Utkonos ONLINE operates in a highly competitive environment. With growing, ambitious competitors hot on Utkonos’s heals, geographic expansion and responsiveness to customer feedback became essential to capturing and maintaining market share. However, the company’s agility and its ability to scale and innovate was hampered by its implementation of the in-licensed SAP enterprise warehouse management (EWM) system. Over the years, the SAP EWM system became laden with about 80% custom code, making it clunky, heavy, and costly to customize and support.
Any requested changes would take weeks or months to implement. The in-house SAP development team became overloaded with change requests from the business. SAP specialists and consultants were expensive and had high turnover. And as the system accrued more and more custom code, their expertise became less and less applicable and their onboarding became more and more expensive and time-consuming.
Another major drawback was the lack of cost-effective scalability given that an additional license would be required for any new warehouse. With the planned opening of many new warehouses in the near future, the SAP EWM would quickly become cost-prohibitive.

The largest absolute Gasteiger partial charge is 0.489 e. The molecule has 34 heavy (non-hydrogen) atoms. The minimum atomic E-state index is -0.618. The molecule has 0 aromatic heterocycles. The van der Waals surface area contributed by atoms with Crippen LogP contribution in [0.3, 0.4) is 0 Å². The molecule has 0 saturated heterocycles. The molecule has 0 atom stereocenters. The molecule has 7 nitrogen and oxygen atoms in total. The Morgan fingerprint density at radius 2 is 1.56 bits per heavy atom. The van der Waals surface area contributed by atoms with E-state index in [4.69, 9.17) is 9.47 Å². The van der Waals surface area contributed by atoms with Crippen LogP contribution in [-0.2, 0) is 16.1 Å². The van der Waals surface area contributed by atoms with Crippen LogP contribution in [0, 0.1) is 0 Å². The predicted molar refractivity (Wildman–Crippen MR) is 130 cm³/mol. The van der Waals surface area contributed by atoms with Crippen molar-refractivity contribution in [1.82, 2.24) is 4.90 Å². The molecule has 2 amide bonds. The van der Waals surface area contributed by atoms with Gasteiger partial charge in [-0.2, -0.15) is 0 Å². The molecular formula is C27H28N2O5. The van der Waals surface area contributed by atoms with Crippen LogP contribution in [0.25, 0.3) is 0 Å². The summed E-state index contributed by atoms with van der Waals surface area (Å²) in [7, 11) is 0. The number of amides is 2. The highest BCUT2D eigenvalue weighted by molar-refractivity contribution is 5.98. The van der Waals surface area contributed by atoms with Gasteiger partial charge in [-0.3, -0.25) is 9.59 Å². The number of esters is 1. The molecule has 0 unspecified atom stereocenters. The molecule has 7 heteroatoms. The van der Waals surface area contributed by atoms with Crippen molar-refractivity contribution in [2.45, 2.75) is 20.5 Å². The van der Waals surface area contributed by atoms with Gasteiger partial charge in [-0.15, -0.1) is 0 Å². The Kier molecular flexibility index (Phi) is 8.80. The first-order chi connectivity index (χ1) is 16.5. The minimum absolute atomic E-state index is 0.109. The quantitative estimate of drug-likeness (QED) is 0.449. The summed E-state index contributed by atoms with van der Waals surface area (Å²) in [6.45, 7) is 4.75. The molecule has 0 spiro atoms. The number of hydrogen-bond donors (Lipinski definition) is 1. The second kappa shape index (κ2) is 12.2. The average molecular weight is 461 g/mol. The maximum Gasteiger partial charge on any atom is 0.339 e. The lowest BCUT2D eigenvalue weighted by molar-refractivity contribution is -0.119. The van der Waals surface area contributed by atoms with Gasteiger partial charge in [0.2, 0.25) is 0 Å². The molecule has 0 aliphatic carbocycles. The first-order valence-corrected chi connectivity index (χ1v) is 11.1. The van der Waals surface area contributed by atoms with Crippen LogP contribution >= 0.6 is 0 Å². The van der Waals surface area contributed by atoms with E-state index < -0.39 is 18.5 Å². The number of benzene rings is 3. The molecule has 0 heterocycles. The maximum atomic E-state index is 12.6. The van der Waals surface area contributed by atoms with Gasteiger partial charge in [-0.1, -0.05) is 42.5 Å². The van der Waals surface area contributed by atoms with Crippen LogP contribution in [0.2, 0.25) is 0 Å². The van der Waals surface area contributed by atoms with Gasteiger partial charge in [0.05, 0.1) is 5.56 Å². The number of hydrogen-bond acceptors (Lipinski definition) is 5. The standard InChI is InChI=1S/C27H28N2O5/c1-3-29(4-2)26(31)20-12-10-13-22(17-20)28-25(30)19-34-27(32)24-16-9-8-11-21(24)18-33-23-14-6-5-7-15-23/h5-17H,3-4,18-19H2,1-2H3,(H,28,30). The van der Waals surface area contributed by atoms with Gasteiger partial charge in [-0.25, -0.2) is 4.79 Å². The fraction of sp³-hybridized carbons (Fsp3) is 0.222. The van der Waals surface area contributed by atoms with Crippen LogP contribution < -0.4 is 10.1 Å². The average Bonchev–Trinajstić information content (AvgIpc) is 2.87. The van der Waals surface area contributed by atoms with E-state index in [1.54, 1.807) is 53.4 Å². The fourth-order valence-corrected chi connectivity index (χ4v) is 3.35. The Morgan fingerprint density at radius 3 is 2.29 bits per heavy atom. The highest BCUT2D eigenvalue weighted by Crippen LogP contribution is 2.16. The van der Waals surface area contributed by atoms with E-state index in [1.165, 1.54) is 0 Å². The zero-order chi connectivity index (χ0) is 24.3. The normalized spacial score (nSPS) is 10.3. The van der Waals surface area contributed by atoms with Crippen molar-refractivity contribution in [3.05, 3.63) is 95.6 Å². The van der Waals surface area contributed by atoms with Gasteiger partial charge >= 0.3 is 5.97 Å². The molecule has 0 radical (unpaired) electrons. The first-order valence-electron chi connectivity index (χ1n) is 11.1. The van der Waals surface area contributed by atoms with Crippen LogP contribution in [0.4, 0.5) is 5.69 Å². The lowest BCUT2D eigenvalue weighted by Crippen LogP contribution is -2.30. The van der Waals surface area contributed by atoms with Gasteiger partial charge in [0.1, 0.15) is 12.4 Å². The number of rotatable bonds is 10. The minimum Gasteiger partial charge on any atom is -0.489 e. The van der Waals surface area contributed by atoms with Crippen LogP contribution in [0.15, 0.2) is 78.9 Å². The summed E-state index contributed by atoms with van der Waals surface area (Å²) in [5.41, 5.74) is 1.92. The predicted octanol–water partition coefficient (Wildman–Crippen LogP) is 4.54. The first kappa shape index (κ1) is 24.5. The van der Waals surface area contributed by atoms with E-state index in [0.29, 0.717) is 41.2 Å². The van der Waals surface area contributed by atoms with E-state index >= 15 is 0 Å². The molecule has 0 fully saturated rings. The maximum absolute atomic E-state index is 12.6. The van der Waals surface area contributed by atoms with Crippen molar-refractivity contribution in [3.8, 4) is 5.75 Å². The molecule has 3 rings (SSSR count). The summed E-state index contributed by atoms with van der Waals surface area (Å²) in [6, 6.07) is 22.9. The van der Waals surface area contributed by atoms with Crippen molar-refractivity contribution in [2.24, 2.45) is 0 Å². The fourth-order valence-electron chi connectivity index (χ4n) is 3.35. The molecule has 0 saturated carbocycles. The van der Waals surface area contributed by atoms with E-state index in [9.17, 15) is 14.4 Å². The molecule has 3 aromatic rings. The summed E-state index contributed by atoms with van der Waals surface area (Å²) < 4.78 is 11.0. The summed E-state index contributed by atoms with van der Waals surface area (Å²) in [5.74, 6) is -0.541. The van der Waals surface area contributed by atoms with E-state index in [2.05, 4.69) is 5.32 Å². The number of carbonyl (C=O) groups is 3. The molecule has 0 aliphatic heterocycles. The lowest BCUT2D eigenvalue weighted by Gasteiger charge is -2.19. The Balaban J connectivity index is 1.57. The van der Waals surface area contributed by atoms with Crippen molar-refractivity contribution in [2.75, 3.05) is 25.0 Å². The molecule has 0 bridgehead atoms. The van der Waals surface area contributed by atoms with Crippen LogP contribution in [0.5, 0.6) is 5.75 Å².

Utkonos’s CIO, Maria Artamonova, recalls how the COVID-19 crisis made the need for a new WMS even more urgent:
“The market became very competitive as COVID-19 caused many offline grocery retailers to provide online delivery service. We thought of this as a positive change that would accelerate innovation and ultimately lead to better service for customers. However, we needed to scale fast to cover new geographical areas, and we needed a WMS system that would allow us to quickly and cost-effectively open new warehouses and introduce new business processes.”